In 1986 the Wall Street Journal’s Carol Hymowitz and Timothy Schellhardt gave the world an answer: “Even those few women who rose steadily through the ranks eventually crashed into an invisible barrier. The executive suite seemed within their grasp, but they just couldn’t break through the ‘glass ceiling”. Glimpses of this glass ceiling are unanimously observed on the ladder of economic capacity building for women right from the labor sector to the domain of corporate governance. In a study over 440 men and women construction workers along with 51 building contractors, Annette Barnabas found that women hardly get to the role of a mason and are restricted to the job of passing bricks or stone here and there. The findings of the study reflect a strong bent of gender stereotyping. Unfortunately, even those women who somehow climb few rungs of the progress ladder and reach out to culturally feminine jobs like nursing, teaching, lectureship, librarianship or social work also stop at a particular point as even there, men lead the executive positions. Ironically, even in the top notch corporate governance, the Fortune 500 companies have only 6% women in their C-suite (the leadership roles starting with letter C like Chairperson, Chief Operating Officer, Chief Executive Officer etc.). The limitation of a female employee to work late in office or to go out for late night office parties or her need for maternity leave at the time of delivering the child or at times when someone is sick at home or even the male counterparts at work doubting her potential in policy making or use of technology or operating softwares such as ERP or CAD etc. are few examples of the metaphorical glass ceiling going practical.
And unfortunately, it is not a talk of today but finds thorough existence in history of time. Jayadratha, Ashvathama, Duryodhana, Dushasana in the Dwapara Age, Ravana, Shatmukh Ravana, Dashmukh Ravana of the Treta Age, Nahusha, Shumbha, Nishumbha and Mahishasur in the Krita Age are varied examples of creators of glass ceiling as they all underestimated the potential of women by testifying women as weak and objects of desire. Let’s take for instance, case of Mahishasur’s battle with Goddess Durga, as mentioned in the Srimad Devi Bhagwat Mahapurana. The demon Mahishasur elated Lord Brahma through his penance and when blessed by Lord Brahma to ask for a boon, he demanded of a death only through a woman as it seemed next to impossible to him. Tasmanne Maranam Nunam Kaminyaha Kuyu Padmaj. Abala Hantu Katham Shakta Bhavishyati. Thereafter, Mahishasur attacked and defeated the Gods in heaven. Having the throne of heaven under his control, his worldwide tortures raised even more. It was then that all Gods devoted their energies to shape an effulgent form of energy with eighteen hands and a third (divine) eye at the forehead in the form of a woman. This was Goddess Durga! Just at a single glance of the beautiful Goddess Durga, Mahishasur was captivated by his own sensual clutches. Now, to acquire Goddess Durga as his own woman was his sole aim. For this, he sent many of his courageous fighters with a plea to Goddess Durga to surrender herself to their demon king. But, to their astonishment, Goddess Durga challenged Mahishasur for a battle with her and said, “I shall kill you with the effulgence of my eye”. Yayoktam Netrabanaistvam Hanishye Parthivam. It is noteworthy that Goddess Durga talked about her third (divine) eye which was mistaken by Mahishasur and his kins as mortal eyes symbolic of lust and they bought it as a proposal of sensual engagement from the Goddess. Finally, Mahishasur appeared in the battlefield and fought with the Goddess beauty in many forms. But, Goddess Durga beheaded the demon and ended the story of his life with her ferocious weapon. Ityuktva Darunam Chakram Mumocham Jagadambika. Shirashchhinam Rathagena Danavasya Tada Rane.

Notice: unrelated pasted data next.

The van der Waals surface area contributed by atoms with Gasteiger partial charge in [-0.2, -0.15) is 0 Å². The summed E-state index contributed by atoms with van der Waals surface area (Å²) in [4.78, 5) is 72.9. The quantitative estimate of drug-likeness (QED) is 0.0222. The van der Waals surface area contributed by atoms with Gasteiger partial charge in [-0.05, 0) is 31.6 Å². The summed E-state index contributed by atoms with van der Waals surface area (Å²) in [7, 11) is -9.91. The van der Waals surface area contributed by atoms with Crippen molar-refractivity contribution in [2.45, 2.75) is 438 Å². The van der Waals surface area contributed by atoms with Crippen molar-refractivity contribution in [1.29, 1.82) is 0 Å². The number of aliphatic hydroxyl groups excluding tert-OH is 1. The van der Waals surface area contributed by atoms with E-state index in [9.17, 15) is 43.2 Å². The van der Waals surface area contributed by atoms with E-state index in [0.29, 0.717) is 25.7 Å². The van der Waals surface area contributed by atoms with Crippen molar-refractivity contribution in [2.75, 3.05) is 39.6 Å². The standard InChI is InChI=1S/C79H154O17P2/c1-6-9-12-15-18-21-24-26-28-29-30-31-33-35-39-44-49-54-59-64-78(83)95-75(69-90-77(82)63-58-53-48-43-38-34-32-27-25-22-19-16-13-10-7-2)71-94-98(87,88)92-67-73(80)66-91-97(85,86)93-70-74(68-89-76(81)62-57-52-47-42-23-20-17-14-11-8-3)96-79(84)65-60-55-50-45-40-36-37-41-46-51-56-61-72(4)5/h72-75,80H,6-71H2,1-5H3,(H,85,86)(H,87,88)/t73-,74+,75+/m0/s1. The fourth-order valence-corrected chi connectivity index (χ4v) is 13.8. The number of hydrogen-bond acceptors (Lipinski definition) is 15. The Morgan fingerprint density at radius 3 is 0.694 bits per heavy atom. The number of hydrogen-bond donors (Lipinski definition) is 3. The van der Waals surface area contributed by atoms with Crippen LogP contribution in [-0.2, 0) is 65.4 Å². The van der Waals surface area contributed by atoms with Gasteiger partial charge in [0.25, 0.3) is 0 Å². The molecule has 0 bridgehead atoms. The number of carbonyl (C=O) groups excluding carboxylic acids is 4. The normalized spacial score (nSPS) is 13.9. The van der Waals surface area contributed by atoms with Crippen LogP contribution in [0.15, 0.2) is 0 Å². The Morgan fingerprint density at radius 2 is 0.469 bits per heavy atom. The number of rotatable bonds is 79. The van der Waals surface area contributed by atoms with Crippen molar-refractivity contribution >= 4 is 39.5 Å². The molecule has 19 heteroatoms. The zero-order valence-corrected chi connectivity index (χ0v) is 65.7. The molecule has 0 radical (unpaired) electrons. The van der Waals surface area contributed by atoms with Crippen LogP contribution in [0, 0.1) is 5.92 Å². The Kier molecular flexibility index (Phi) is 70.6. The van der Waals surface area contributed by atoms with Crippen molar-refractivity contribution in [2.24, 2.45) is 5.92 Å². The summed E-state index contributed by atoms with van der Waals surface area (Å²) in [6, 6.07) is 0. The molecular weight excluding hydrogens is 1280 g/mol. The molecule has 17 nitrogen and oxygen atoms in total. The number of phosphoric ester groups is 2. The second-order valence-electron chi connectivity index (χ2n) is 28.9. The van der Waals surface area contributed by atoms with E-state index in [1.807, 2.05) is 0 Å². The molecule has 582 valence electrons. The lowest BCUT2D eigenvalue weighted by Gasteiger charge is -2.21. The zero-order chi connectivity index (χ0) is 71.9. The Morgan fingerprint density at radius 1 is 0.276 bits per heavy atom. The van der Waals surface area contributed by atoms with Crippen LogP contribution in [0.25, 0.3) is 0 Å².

The demon Mahishasur is symbolic of society’s ignorance. A society that fails to extend women her due respect and status. Goddess Durga with a third (divine) eye at her forehead is symbolic of an ideal woman in her full potential. By killing the demon Mahishasur, Goddess Durga not only protected herself and dignity of women but also acted as a change agent inspiring women over the ages. A change agent is the one who gathers strength and courage to stand against the existing inertia and by looking at him/her, others also get on to the same path of change ignited by him/her. Goddess Durga’s case leaves an inspiration for women to get their third (divine) eye ignited, reach their full potential and become change agents.
Revival of such glorious culture of respect for women is possible even today; the only condition being the woman explores her unexplored dimension that is her third (divine) eye, which is the seat of self (soul or pure consciousness) situated at the forehead, to live her full potential. The process of self-realization empowers one spiritually as the true Self is the perennial source of divine energy. The definition of holistic empowerment of women with a set of educational, social, economic and political empowerments remains incomplete until it is complemented by spiritual empowerment.
“Women! Don’t you forget, you are the embodiments of the same Goddess Durga! Know your worth! Ignite your potential! We wish you Happy International Women’s Day 2017!